Doris (mythology)

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Doris riding a hippocamp and carrying two torches to light the wedding cortege of Poseidon and Amphitrite, base of a sculpted group, end 2nd century BC, Munich Glyptothek museum (Inv. 239).

Doris (/ˈdrɪs/; Δωρίς "bounty"), an Oceanid, was a sea nymph in Greek mythology, whose name represented the bounty of the sea. She was the daughter of Oceanus and Tethys and the wife of Nereus. She was also aunt to Atlas, the titan who was made to carry the sky upon his shoulders, whose mother Clymene was a sister of Doris. Doris was mother to Nerites and the fifty Nereids, including Thetis, who was the mother of Achilles, and Amphitrite, Poseidon's wife, and mother of Triton.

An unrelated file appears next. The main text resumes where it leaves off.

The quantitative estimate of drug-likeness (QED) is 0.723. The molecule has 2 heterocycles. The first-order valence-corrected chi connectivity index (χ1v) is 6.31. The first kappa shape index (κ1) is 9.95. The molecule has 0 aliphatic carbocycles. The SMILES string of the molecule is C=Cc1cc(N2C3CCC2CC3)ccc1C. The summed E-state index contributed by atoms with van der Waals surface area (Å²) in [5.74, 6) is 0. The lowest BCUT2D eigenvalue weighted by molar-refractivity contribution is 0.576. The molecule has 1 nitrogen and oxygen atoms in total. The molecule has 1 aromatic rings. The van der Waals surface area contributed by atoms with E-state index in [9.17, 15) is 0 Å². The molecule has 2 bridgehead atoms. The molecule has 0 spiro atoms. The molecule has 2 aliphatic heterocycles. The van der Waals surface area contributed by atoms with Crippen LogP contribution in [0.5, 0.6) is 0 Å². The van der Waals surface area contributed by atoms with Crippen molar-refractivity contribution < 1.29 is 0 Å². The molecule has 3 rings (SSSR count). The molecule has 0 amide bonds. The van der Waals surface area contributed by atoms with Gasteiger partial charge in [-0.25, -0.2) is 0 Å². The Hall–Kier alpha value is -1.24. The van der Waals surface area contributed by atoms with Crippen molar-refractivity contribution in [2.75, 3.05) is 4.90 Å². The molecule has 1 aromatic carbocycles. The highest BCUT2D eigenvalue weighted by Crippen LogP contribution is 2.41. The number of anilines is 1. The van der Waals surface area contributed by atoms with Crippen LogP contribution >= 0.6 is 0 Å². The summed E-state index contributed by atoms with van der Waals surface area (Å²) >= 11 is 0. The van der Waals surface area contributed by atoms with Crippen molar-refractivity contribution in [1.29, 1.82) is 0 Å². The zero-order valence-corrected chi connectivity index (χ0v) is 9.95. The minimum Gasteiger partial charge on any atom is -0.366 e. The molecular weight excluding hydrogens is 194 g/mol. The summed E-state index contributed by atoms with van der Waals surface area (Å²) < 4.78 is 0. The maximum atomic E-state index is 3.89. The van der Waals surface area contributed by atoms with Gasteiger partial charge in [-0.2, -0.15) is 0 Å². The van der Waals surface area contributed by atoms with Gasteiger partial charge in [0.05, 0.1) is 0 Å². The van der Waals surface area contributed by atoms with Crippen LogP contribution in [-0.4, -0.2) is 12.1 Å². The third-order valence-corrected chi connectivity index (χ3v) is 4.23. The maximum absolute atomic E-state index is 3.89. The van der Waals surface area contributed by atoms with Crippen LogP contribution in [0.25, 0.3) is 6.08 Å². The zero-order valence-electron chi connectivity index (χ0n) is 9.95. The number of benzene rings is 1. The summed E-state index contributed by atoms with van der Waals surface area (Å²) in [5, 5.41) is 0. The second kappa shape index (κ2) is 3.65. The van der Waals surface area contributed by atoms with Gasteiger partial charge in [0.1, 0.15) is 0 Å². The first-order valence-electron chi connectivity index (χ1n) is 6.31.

Doris when not associated with a god, was considered the fertility of the ocean, goddess of the rich fishing-grounds found at the mouths of rivers where fresh water mingled with the brine. Being an Okeanide meant she was a sister of the Rivers. Her name is connected with two words: Dôron meaning "gift" or "abundance," and Zôros meaning the "pure" and "unmixed." Zôros was often used to describe fresh water or in terms of the teachings of the day, the pure soul of a woman, and from this derived words such as zôrua "the transference of running water" and zôrux "water conduit."[citation needed]

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